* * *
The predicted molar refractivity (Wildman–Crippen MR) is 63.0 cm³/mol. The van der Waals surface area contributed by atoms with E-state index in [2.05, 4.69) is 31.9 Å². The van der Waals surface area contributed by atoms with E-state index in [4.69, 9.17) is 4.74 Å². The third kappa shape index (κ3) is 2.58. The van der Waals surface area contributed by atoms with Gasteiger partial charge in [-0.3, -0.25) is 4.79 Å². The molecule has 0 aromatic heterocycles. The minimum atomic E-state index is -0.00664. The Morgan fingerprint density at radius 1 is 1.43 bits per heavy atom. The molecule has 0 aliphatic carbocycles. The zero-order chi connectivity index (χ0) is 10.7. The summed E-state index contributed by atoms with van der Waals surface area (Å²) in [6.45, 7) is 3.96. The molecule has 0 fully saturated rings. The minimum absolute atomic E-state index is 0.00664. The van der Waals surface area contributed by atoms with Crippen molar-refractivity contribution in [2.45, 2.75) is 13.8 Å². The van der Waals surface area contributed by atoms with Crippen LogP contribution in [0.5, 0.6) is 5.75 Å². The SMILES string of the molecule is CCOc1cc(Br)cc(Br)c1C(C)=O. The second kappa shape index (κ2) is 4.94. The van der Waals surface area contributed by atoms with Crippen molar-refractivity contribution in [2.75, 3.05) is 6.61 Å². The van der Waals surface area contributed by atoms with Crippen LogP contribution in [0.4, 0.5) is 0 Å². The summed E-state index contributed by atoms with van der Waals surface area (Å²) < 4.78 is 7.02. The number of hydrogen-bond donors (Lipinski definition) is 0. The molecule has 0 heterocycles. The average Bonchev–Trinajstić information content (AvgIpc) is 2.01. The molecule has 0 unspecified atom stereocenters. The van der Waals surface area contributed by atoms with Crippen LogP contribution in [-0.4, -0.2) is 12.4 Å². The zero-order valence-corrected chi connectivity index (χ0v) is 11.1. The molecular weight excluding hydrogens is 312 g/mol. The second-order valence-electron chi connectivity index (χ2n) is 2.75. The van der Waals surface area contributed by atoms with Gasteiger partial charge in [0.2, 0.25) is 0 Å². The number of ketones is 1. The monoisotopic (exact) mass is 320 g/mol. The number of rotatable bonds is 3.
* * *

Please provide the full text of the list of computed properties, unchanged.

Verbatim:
The predicted molar refractivity (Wildman–Crippen MR) is 63.0 cm³/mol. The van der Waals surface area contributed by atoms with E-state index in [2.05, 4.69) is 31.9 Å². The van der Waals surface area contributed by atoms with E-state index in [4.69, 9.17) is 4.74 Å². The third kappa shape index (κ3) is 2.58. The van der Waals surface area contributed by atoms with Gasteiger partial charge in [-0.3, -0.25) is 4.79 Å². The molecule has 0 aromatic heterocycles. The minimum atomic E-state index is -0.00664. The Morgan fingerprint density at radius 1 is 1.43 bits per heavy atom. The molecule has 0 aliphatic carbocycles. The zero-order chi connectivity index (χ0) is 10.7. The summed E-state index contributed by atoms with van der Waals surface area (Å²) in [6.45, 7) is 3.96. The molecule has 0 fully saturated rings. The minimum absolute atomic E-state index is 0.00664. The van der Waals surface area contributed by atoms with Crippen molar-refractivity contribution in [2.45, 2.75) is 13.8 Å². The van der Waals surface area contributed by atoms with Crippen LogP contribution in [0.5, 0.6) is 5.75 Å². The SMILES string of the molecule is CCOc1cc(Br)cc(Br)c1C(C)=O. The second kappa shape index (κ2) is 4.94. The van der Waals surface area contributed by atoms with Crippen molar-refractivity contribution in [2.75, 3.05) is 6.61 Å². The van der Waals surface area contributed by atoms with Crippen LogP contribution in [0.4, 0.5) is 0 Å². The summed E-state index contributed by atoms with van der Waals surface area (Å²) < 4.78 is 7.02. The number of hydrogen-bond donors (Lipinski definition) is 0. The molecule has 0 heterocycles. The average Bonchev–Trinajstić information content (AvgIpc) is 2.01. The molecule has 0 unspecified atom stereocenters. The van der Waals surface area contributed by atoms with Crippen LogP contribution in [-0.4, -0.2) is 12.4 Å². The zero-order valence-corrected chi connectivity index (χ0v) is 11.1. The molecular weight excluding hydrogens is 312 g/mol. The second-order valence-electron chi connectivity index (χ2n) is 2.75. The van der Waals surface area contributed by atoms with Gasteiger partial charge in [0.2, 0.25) is 0 Å². The number of ketones is 1. The monoisotopic (exact) mass is 320 g/mol. The number of rotatable bonds is 3.